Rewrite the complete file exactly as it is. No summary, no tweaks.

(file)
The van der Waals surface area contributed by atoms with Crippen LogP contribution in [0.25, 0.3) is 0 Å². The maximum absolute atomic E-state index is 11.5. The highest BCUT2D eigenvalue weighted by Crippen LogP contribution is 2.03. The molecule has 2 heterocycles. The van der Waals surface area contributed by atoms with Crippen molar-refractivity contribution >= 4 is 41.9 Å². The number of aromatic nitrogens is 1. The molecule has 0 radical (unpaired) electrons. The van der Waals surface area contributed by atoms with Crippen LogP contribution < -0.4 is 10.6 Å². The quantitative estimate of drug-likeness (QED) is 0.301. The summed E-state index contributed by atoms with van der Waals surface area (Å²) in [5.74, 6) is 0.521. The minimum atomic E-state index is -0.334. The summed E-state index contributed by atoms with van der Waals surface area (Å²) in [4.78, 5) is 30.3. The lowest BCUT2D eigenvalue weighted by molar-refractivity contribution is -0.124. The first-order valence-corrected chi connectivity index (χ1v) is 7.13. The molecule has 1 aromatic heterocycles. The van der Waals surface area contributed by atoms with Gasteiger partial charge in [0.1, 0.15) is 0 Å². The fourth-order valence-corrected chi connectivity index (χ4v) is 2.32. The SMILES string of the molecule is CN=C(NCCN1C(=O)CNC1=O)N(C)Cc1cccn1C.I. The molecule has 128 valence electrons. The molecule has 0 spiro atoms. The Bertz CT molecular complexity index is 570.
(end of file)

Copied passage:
The van der Waals surface area contributed by atoms with Crippen LogP contribution in [0.25, 0.3) is 0 Å². The maximum absolute atomic E-state index is 11.5. The highest BCUT2D eigenvalue weighted by Crippen LogP contribution is 2.03. The molecule has 2 heterocycles. The van der Waals surface area contributed by atoms with Crippen molar-refractivity contribution >= 4 is 41.9 Å². The number of aromatic nitrogens is 1. The molecule has 0 radical (unpaired) electrons. The van der Waals surface area contributed by atoms with Crippen LogP contribution < -0.4 is 10.6 Å². The quantitative estimate of drug-likeness (QED) is 0.301. The summed E-state index contributed by atoms with van der Waals surface area (Å²) in [5.74, 6) is 0.521. The minimum atomic E-state index is -0.334. The summed E-state index contributed by atoms with van der Waals surface area (Å²) in [4.78, 5) is 30.3. The lowest BCUT2D eigenvalue weighted by molar-refractivity contribution is -0.124. The first-order valence-corrected chi connectivity index (χ1v) is 7.13. The molecule has 1 aromatic heterocycles. The van der Waals surface area contributed by atoms with Gasteiger partial charge in [0.1, 0.15) is 0 Å². The fourth-order valence-corrected chi connectivity index (χ4v) is 2.32. The SMILES string of the molecule is CN=C(NCCN1C(=O)CNC1=O)N(C)Cc1cccn1C.I. The molecule has 128 valence electrons. The molecule has 0 spiro atoms. The Bertz CT molecular complexity index is 570.